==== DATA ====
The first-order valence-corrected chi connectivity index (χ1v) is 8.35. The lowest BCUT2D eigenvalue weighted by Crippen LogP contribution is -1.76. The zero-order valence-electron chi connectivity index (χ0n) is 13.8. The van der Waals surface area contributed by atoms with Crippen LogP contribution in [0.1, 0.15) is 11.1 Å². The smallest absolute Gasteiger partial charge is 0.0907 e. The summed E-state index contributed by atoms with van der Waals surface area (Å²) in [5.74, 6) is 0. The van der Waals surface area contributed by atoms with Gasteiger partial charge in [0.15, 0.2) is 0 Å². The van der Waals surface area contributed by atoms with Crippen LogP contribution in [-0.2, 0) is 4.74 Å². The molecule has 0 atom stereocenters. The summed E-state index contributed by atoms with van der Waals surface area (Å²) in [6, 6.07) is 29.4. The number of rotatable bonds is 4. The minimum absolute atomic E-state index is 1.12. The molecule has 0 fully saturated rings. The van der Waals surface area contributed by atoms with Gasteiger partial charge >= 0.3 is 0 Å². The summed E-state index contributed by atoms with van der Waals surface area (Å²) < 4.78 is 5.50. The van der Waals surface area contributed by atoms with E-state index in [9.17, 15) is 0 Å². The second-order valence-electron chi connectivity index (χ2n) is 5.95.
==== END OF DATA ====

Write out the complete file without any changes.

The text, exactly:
The first-order valence-corrected chi connectivity index (χ1v) is 8.35. The lowest BCUT2D eigenvalue weighted by Crippen LogP contribution is -1.76. The zero-order valence-electron chi connectivity index (χ0n) is 13.8. The van der Waals surface area contributed by atoms with Crippen LogP contribution in [0.1, 0.15) is 11.1 Å². The smallest absolute Gasteiger partial charge is 0.0907 e. The summed E-state index contributed by atoms with van der Waals surface area (Å²) in [5.74, 6) is 0. The van der Waals surface area contributed by atoms with Gasteiger partial charge in [0.15, 0.2) is 0 Å². The van der Waals surface area contributed by atoms with Crippen LogP contribution in [-0.2, 0) is 4.74 Å². The molecule has 0 atom stereocenters. The summed E-state index contributed by atoms with van der Waals surface area (Å²) in [6, 6.07) is 29.4. The number of rotatable bonds is 4. The minimum absolute atomic E-state index is 1.12. The molecule has 0 fully saturated rings. The van der Waals surface area contributed by atoms with Gasteiger partial charge >= 0.3 is 0 Å². The summed E-state index contributed by atoms with van der Waals surface area (Å²) < 4.78 is 5.50. The van der Waals surface area contributed by atoms with E-state index in [9.17, 15) is 0 Å². The second-order valence-electron chi connectivity index (χ2n) is 5.95.